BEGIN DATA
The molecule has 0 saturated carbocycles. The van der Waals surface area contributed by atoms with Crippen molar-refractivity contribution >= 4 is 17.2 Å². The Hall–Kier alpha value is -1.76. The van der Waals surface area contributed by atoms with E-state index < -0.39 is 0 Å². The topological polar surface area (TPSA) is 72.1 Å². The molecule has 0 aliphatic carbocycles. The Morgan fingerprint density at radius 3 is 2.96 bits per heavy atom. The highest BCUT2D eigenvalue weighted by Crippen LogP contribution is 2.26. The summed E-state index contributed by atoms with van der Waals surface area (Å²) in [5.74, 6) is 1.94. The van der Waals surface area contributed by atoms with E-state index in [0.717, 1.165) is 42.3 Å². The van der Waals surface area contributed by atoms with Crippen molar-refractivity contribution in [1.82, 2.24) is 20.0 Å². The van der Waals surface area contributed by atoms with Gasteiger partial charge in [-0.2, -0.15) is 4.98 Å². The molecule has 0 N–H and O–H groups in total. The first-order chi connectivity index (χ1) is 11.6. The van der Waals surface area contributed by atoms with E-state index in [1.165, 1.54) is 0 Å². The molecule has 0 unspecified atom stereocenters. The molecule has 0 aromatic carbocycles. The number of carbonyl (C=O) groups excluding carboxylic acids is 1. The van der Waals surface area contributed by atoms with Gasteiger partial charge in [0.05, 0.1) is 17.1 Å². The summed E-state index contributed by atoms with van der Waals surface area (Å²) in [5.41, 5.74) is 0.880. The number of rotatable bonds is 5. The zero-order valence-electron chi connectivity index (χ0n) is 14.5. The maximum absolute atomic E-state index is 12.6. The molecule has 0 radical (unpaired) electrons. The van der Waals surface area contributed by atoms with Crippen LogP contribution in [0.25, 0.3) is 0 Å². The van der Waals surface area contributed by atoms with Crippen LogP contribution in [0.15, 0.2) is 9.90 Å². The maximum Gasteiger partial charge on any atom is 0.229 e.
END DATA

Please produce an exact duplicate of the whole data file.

The molecule has 0 saturated carbocycles. The van der Waals surface area contributed by atoms with Crippen molar-refractivity contribution >= 4 is 17.2 Å². The Hall–Kier alpha value is -1.76. The van der Waals surface area contributed by atoms with E-state index < -0.39 is 0 Å². The topological polar surface area (TPSA) is 72.1 Å². The molecule has 0 aliphatic carbocycles. The Morgan fingerprint density at radius 3 is 2.96 bits per heavy atom. The highest BCUT2D eigenvalue weighted by Crippen LogP contribution is 2.26. The summed E-state index contributed by atoms with van der Waals surface area (Å²) in [5.74, 6) is 1.94. The van der Waals surface area contributed by atoms with E-state index in [0.717, 1.165) is 42.3 Å². The van der Waals surface area contributed by atoms with Crippen molar-refractivity contribution in [1.82, 2.24) is 20.0 Å². The van der Waals surface area contributed by atoms with Gasteiger partial charge in [-0.2, -0.15) is 4.98 Å². The molecule has 0 N–H and O–H groups in total. The first-order chi connectivity index (χ1) is 11.6. The van der Waals surface area contributed by atoms with E-state index in [1.165, 1.54) is 0 Å². The molecule has 0 unspecified atom stereocenters. The molecule has 0 aromatic carbocycles. The number of carbonyl (C=O) groups excluding carboxylic acids is 1. The van der Waals surface area contributed by atoms with Gasteiger partial charge in [0.05, 0.1) is 17.1 Å². The summed E-state index contributed by atoms with van der Waals surface area (Å²) in [5.41, 5.74) is 0.880. The number of rotatable bonds is 5. The zero-order valence-electron chi connectivity index (χ0n) is 14.5. The maximum absolute atomic E-state index is 12.6. The molecule has 0 radical (unpaired) electrons. The van der Waals surface area contributed by atoms with Crippen LogP contribution in [0.25, 0.3) is 0 Å². The van der Waals surface area contributed by atoms with Crippen LogP contribution in [0.15, 0.2) is 9.90 Å². The maximum Gasteiger partial charge on any atom is 0.229 e.